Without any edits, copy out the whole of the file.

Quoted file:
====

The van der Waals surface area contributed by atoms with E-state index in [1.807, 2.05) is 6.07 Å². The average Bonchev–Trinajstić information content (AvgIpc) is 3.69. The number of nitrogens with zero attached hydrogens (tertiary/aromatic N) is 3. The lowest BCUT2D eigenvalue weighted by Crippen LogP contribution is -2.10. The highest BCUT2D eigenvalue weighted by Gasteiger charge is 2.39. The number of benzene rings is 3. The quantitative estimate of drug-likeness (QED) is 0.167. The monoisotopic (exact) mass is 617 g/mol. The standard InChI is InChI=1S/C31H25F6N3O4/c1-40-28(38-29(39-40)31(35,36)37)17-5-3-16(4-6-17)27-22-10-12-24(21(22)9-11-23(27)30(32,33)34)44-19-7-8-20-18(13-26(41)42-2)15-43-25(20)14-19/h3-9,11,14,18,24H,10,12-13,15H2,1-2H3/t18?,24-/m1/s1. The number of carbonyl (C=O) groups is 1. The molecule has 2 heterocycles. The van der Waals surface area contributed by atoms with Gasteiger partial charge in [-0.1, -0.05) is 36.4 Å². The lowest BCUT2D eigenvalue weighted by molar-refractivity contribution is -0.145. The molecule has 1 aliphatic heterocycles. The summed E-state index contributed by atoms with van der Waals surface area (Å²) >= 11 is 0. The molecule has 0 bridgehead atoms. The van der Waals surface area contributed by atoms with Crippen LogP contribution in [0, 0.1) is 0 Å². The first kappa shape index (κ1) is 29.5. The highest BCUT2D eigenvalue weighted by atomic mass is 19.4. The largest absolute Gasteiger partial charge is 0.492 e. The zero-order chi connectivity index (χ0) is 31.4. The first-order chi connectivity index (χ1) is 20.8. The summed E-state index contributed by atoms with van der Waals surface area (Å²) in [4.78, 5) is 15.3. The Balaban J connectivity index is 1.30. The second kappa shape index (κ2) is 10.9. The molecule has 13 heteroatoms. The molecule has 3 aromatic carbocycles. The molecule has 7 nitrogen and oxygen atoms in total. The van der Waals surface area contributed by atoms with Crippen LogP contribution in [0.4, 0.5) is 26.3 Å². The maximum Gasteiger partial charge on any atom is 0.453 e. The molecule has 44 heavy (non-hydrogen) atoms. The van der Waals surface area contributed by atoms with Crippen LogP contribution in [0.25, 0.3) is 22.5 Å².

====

The van der Waals surface area contributed by atoms with E-state index in [1.807, 2.05) is 6.07 Å². The average Bonchev–Trinajstić information content (AvgIpc) is 3.69. The number of nitrogens with zero attached hydrogens (tertiary/aromatic N) is 3. The lowest BCUT2D eigenvalue weighted by Crippen LogP contribution is -2.10. The highest BCUT2D eigenvalue weighted by Gasteiger charge is 2.39. The number of benzene rings is 3. The quantitative estimate of drug-likeness (QED) is 0.167. The monoisotopic (exact) mass is 617 g/mol. The standard InChI is InChI=1S/C31H25F6N3O4/c1-40-28(38-29(39-40)31(35,36)37)17-5-3-16(4-6-17)27-22-10-12-24(21(22)9-11-23(27)30(32,33)34)44-19-7-8-20-18(13-26(41)42-2)15-43-25(20)14-19/h3-9,11,14,18,24H,10,12-13,15H2,1-2H3/t18?,24-/m1/s1. The number of carbonyl (C=O) groups is 1. The molecule has 2 heterocycles. The van der Waals surface area contributed by atoms with Gasteiger partial charge in [-0.1, -0.05) is 36.4 Å². The lowest BCUT2D eigenvalue weighted by molar-refractivity contribution is -0.145. The molecule has 1 aliphatic heterocycles. The summed E-state index contributed by atoms with van der Waals surface area (Å²) >= 11 is 0. The molecule has 0 bridgehead atoms. The van der Waals surface area contributed by atoms with Crippen LogP contribution in [0, 0.1) is 0 Å². The first kappa shape index (κ1) is 29.5. The highest BCUT2D eigenvalue weighted by atomic mass is 19.4. The largest absolute Gasteiger partial charge is 0.492 e. The zero-order chi connectivity index (χ0) is 31.4. The first-order chi connectivity index (χ1) is 20.8. The summed E-state index contributed by atoms with van der Waals surface area (Å²) in [4.78, 5) is 15.3. The Balaban J connectivity index is 1.30. The second kappa shape index (κ2) is 10.9. The molecule has 13 heteroatoms. The molecule has 3 aromatic carbocycles. The molecule has 7 nitrogen and oxygen atoms in total. The van der Waals surface area contributed by atoms with Crippen LogP contribution in [0.4, 0.5) is 26.3 Å². The maximum Gasteiger partial charge on any atom is 0.453 e. The molecule has 44 heavy (non-hydrogen) atoms. The van der Waals surface area contributed by atoms with Crippen LogP contribution in [0.25, 0.3) is 22.5 Å².